On Wednesday, I went to Waterstone's Hampstead (which is a gorgeous shop by the way!) to listen to a talk about domestic thrillers by Joanna Briscoe, author of Sleep with Me and Touched and Harriet Lane, author of Her. It was an amazing talk, because a lot of it was about the writing process which was so inspiring to listen to. Below are some pictures and a little report.
Joanna, who is my Faber & Faber writing teacher, talked about her book Touched. Instead of summarizing it, which Goodreads does pretty well, I'll just give some fun facts about what inspired her to write the book.
She said it was inspired by the house she grew up in until she was four. It's a pretty house in a pretty neighbourhood and that's where she got the creepiness from - she wanted to combine bright colours with something scary (which is very original in my opinion!).
A little funny note is the fact that Joanna's book reminded someone of The Yellow Wallpaper. Turns out that Joanna has read the book but only after she finished her story and she said she was happy about that or else she would have changed the colour of her wallpaper. This just shows how stories interconnect, even without the authors being aware of it!
Harriet Lane also talked about her book Her, her writing inspiration and her writing progress.
She said that she just started writing one day - she begins at the beginning and ends at the ending. She basically looks around her and "shoves it in" the story she writes. (Don't you love how simple she makes it sound? So jealous!)
For all her fans: she is working on book three but apparently it's still very early days!
Then there was a talk with both authors about the domestic thriller, genre and writing. I'll just write down some interesting snippets!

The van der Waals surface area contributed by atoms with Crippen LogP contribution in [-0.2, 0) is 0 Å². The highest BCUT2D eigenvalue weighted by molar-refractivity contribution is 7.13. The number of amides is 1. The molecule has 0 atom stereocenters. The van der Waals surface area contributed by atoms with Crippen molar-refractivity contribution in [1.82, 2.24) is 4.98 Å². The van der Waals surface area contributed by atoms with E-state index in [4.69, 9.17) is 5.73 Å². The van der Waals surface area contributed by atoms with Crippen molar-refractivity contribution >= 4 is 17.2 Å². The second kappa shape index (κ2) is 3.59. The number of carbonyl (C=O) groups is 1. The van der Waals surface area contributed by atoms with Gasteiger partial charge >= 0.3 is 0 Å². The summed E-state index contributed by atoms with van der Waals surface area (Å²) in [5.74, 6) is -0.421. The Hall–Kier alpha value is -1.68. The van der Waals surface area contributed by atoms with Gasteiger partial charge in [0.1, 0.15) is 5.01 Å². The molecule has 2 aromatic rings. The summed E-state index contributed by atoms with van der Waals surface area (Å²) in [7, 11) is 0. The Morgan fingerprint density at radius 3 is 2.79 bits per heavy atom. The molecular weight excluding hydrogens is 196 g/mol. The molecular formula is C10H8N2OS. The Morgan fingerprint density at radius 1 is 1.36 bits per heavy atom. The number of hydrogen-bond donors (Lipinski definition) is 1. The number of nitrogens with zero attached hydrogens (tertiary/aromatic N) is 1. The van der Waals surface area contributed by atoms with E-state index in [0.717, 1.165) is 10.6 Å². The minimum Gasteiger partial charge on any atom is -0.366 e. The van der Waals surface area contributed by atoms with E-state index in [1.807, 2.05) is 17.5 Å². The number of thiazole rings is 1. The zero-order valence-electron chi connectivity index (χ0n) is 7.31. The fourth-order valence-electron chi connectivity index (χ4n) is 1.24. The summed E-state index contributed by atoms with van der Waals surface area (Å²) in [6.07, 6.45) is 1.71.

Both of the authors said they didn't really think in genres when writing. Harriet says she uses thriller conventions but likes to play tricks on the reader by using them in an usual way. She says a perfect reader will appreciate these things. Joanna said she always has the perfect book in her head, but what she writes is not perfect. Both agreed that all you could hope for was a perfect reader who understands your book.
What I also found very interesting, as a writer myself, was the talk about editing and point of view. Harriet always writes in first person because it's straight forward and "the way characters see things says everything about them". Joanna feels like every story lends itself to a first or third person and she experiments with it. (Harriet did try to move her third novel to the third person that morning, but I got the impression that trying third person did not make her happy at all!)
And then some fun facts:
Writing advice - both Harriet and Joanna suggested walking or napping
Joanna : Toni Morrison and Thomas Hardy
Harriet: Shirley Jackson and Daphne Du Maurier